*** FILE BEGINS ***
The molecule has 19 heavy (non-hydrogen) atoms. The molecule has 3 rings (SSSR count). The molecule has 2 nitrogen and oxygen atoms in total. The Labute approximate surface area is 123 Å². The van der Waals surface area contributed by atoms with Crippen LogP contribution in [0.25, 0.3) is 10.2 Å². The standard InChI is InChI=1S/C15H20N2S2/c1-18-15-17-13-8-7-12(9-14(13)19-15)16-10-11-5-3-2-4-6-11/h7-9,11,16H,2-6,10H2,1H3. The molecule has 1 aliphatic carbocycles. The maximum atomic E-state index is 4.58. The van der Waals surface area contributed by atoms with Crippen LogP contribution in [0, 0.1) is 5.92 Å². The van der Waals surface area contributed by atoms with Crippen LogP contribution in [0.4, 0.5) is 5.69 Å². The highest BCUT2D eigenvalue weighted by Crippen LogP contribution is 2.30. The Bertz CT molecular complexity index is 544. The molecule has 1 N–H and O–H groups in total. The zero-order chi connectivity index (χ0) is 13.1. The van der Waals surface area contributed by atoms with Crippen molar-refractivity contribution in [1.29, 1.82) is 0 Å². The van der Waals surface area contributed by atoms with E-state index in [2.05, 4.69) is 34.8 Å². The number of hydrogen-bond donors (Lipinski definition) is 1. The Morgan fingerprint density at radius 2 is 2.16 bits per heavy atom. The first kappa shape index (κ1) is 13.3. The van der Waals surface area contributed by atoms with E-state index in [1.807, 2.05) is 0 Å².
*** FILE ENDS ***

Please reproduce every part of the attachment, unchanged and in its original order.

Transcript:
The molecule has 19 heavy (non-hydrogen) atoms. The molecule has 3 rings (SSSR count). The molecule has 2 nitrogen and oxygen atoms in total. The Labute approximate surface area is 123 Å². The van der Waals surface area contributed by atoms with Crippen LogP contribution in [0.25, 0.3) is 10.2 Å². The standard InChI is InChI=1S/C15H20N2S2/c1-18-15-17-13-8-7-12(9-14(13)19-15)16-10-11-5-3-2-4-6-11/h7-9,11,16H,2-6,10H2,1H3. The molecule has 1 aliphatic carbocycles. The maximum atomic E-state index is 4.58. The van der Waals surface area contributed by atoms with Crippen LogP contribution in [0, 0.1) is 5.92 Å². The van der Waals surface area contributed by atoms with Crippen LogP contribution in [0.4, 0.5) is 5.69 Å². The highest BCUT2D eigenvalue weighted by Crippen LogP contribution is 2.30. The Bertz CT molecular complexity index is 544. The molecule has 1 N–H and O–H groups in total. The zero-order chi connectivity index (χ0) is 13.1. The van der Waals surface area contributed by atoms with Crippen molar-refractivity contribution in [1.29, 1.82) is 0 Å². The van der Waals surface area contributed by atoms with E-state index in [2.05, 4.69) is 34.8 Å². The number of hydrogen-bond donors (Lipinski definition) is 1. The Morgan fingerprint density at radius 2 is 2.16 bits per heavy atom. The first kappa shape index (κ1) is 13.3. The van der Waals surface area contributed by atoms with E-state index in [1.807, 2.05) is 0 Å².